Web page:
iiNet has unveiled its take on infrastructure-as-a-service in the latest bid to ramp up its focus on the business market.
But the company has decided to forgo the traditional instance pricing used by Amazon Web Services and locally by Ninefold, opting instead for a fully customisable compute.
Targeted at small businesses, iiNet's Business Cloud will initially launch next month from the company's Perth data centre, underpinned by VMware, Juniper and IBM infrastructure.
The company plans to expand this to its own facilities in Melbourne and Brisbane, as well as Canberra facilities picked up from its TransACT acquisition "in a short period of time".
iiNet business executive Greg Bader dismissed data sovereignty issues with off-shore data centres as "mainly a perception issue" but said storage locally was "a logical step".
However, the company did not rule out leasing further infrastructure under existing agreements with PIPE in Sydney and Brisbane, and Equinix in Sydney.
The company likely wouldn't look to build its own facilities.
"Owning our own physical real estate is not ideal and if we can lease it we will," Bader said. "When we don't have [enough] we can always look to our friends at NextDC."
Unlike most infrastructure-based cloud computes, iiNet's Business Cloud will allow users to individually scale up processors, memory, storage and bandwidth for each assigned virtual machine hosted on the cloud compute.
Domains and hosting manager Kevin Clark said the service provider had sought to forgo the "Amazon-style" instance pricing in an effort to provide more flexibility.
Instead, the company's pricing echos its broadband plan schemes, allowing customers from $29, $59, $149 or $349 plans.
Depending on the plan, customers will pay between 1 and 1.5 cents an hour for processors and between 3 and 4 cents an hour for memory.
Storage is charged separately at 18 cents per gigabyte while in-and-outbound bandwidth is charged at 12 cents per gigabyte per month.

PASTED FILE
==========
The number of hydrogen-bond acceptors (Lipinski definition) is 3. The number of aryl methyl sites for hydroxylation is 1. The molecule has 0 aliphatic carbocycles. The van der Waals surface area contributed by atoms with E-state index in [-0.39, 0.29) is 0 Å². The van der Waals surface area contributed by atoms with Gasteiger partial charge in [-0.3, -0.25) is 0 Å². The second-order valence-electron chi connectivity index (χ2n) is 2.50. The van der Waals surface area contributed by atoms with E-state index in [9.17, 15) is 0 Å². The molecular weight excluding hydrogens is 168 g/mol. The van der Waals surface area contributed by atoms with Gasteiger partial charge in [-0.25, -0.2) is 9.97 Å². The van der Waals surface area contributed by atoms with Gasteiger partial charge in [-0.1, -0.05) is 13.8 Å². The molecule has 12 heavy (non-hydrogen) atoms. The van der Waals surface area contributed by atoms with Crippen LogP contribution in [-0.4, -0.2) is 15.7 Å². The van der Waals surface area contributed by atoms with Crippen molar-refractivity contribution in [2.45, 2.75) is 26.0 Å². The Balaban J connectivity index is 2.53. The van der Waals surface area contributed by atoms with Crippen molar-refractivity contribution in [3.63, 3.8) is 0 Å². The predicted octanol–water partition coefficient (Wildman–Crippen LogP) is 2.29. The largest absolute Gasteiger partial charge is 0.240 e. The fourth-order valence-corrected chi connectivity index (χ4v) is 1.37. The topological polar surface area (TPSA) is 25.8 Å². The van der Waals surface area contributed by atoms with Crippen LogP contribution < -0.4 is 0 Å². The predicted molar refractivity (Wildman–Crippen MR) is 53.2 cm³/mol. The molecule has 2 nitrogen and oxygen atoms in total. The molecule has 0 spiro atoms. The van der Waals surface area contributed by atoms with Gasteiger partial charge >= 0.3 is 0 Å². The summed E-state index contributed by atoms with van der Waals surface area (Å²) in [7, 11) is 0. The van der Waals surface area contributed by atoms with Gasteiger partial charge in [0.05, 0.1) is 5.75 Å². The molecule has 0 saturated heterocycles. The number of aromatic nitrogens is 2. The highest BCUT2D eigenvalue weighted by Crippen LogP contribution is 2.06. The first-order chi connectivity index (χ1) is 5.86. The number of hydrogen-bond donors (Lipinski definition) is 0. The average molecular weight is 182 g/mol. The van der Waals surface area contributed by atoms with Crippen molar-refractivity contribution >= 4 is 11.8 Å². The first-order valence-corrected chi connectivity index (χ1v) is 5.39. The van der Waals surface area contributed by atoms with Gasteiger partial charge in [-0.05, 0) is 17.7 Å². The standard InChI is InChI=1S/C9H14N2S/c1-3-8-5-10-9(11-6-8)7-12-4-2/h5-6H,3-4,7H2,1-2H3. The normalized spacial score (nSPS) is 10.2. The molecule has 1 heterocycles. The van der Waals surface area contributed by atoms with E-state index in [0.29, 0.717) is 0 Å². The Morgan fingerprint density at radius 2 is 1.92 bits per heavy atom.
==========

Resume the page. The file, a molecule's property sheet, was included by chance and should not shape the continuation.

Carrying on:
The basic plan, at $29 a month, allows customers to use a single CPU, scale up to 50 GB storage and a gigabyte of memory over two virtual machines.
This could be scaled up to 16 processors, 64 GB of memory and 1000 GB of storage over 30 virtual machines for the highest tier of $349 per month.
Australian cloud provider Ninefold, for comparison, offers computes from 4 cents an hour - or approximately $29 per month - for a "micro instance" starting at 1 CPU, 384 MB of memory and 80 GB of storage.
A spokesman for iiNet confirmed firewall security and technical support would be included in the costs.
The cloud model supports standard licensing for Windows virtual machines (at 2 cents per license, per hour) as well as some Linux variants. Clark told iTnews support for RedHat Linux was also coming, pending some last-minute issues with support.
While Bader and Clark both indicated that some software-as-a-service offerings could come in future, they remained hesitant on committing to the model.
"Our focus is on what we do really well and that's large infrastructure," Clark said. "We're looking at new SaaS applications everyday, we have people knocking on our door all the time, so watch this space."
The cloud offering comes as iiNet ramps up on efforts to move into the business market, a traditionally weak sector for the company.
"Up until now the growth in our business has largely down to the efforts of small group of people and it's been somewhat accidental - the business has never put a lot of resource behind us," Bader said. "That's changing."
Though it gained some government contracts through acquisition, Bader said the company had so far failed to take advantage of what was possibly a $10 billion opportunity in the local market.
The company's acquisition this month of Canberra-based TransACT for $60 million came as one indication of its changing path, providing it access to several internet services panels for the Federal Government and an effective foot in the door for large businesses in the city.
Other services launched independently of the TransACT buy - like iiNet's Business Voice offering - had gone "gang busters" according to Bader, selling approximately 400 services since launch last month.
The company is planning further approaches to government, such as a video conferencing project for psychiatric care with NSW Health.
Bader said iiNet had also begun discussions with some government departments to use the company's cloud for disaster recovery.
Copyright © iTnews.com.au . All rights reserved.
Issue: 315 | May 2013
Access CRN's extensive online resources including; email bulletins, community discussions and unique online news.
Processing registration... Please wait.
This process can take up to a minute to complete.
A confirmation email has been sent to your email address - SUPPLIED GOES EMAIL HERE. Please click on the link in the email to verify your email address. You need to verify your email before you can log on to the CRN website or start posting comments on articles.
If you do not receive your confirmation email within the next few minutes, it may be because the email has been captured by a junk mail filter. Please ensure you add the domain '@crn.com.au' to your white-listed senders.